This article (Dai and Shō in Kata) recently shared on the Motobu-Ryu Facebook page and website briefly discusses Itosu's modifications to several antique forms, namely Kusanku and Passai. The Kodoryu group researches and preserves the original functions of the antique kata (forms inherited in Okinawa from China). Keeping this approach to kata in mind the article raises several questions.
Why did Itosu modify the kata? Kusanku and Passai had an original function and purpose, by changing the kata or 'modifying' them what is encoded in the movements becomes obscured or worse completely lost. There is no explanation or information from Itosu himself discussing the original functions of the forms and what benefit changing them has brought to the kata. Did Itosu know what was originally intended for the katas Kusanku and Passai? or did he inherit only the sequences? without the kata functions Itosu was free to alter the forms as he pleased.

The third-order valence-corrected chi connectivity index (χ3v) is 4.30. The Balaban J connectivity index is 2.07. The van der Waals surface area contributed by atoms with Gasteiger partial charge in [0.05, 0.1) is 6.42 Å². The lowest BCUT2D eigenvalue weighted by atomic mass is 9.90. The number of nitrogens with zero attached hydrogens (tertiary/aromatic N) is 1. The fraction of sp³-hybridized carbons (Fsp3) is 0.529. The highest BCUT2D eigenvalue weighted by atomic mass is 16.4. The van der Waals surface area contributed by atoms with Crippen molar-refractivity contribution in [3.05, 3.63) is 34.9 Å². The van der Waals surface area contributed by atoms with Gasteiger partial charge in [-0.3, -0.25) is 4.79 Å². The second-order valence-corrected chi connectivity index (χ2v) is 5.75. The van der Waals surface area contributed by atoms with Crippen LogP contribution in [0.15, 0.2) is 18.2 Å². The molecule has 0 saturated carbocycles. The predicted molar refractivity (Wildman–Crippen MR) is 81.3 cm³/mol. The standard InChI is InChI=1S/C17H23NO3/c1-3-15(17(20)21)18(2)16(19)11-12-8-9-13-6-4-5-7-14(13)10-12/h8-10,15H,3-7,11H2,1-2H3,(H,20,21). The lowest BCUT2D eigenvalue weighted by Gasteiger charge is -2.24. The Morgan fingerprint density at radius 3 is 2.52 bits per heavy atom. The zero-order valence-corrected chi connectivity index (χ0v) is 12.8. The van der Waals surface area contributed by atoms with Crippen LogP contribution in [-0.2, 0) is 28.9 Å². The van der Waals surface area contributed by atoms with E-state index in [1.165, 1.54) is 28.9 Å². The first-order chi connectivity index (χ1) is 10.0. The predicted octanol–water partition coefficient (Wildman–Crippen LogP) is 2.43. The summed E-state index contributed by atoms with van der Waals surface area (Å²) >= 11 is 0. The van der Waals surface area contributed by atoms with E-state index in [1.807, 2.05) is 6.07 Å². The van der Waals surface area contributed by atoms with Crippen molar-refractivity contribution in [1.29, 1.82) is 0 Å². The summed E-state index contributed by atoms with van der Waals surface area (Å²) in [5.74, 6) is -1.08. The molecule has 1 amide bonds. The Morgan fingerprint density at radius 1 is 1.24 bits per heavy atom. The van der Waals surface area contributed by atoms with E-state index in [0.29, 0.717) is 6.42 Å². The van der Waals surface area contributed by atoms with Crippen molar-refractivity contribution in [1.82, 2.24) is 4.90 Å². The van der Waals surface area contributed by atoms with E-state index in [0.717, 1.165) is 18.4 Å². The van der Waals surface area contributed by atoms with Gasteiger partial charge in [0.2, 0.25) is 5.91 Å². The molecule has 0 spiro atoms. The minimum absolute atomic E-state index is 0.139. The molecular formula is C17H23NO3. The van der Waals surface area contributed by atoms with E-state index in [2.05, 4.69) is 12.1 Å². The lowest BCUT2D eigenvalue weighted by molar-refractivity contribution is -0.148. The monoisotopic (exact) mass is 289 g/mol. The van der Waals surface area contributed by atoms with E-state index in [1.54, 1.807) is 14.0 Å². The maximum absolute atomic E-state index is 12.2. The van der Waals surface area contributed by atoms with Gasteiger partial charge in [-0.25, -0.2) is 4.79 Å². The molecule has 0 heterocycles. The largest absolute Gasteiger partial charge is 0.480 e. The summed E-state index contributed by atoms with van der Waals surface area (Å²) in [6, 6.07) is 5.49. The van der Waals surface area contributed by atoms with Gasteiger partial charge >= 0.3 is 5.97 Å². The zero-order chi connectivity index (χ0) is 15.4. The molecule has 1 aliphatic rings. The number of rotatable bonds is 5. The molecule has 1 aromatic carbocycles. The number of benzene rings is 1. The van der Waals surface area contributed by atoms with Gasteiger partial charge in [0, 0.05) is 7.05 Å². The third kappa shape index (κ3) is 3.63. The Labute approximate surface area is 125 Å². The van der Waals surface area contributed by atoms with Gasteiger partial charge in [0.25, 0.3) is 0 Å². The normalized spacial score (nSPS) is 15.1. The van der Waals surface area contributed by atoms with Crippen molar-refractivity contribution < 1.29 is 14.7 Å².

Itosu's modifications to kata can in some ways be seen as the starting point (or deviation?) for the modern approach to kata, defined as 'creative interpretation'. Once the form has been altered and the function lost the disconnected sequence can be interpreted however anyone chooses as we see today with instructors creating endless applications for all the 'versions' of kata across the different styles of Karate. Creatively interpreted Karate and kata has separated itself from the original functions of the antique forms and become something quite different. What if Itosu had known the original functions of Kusanku and Passai, would there have been a need for Dai and Sho 'versions' or the restructuring of kata?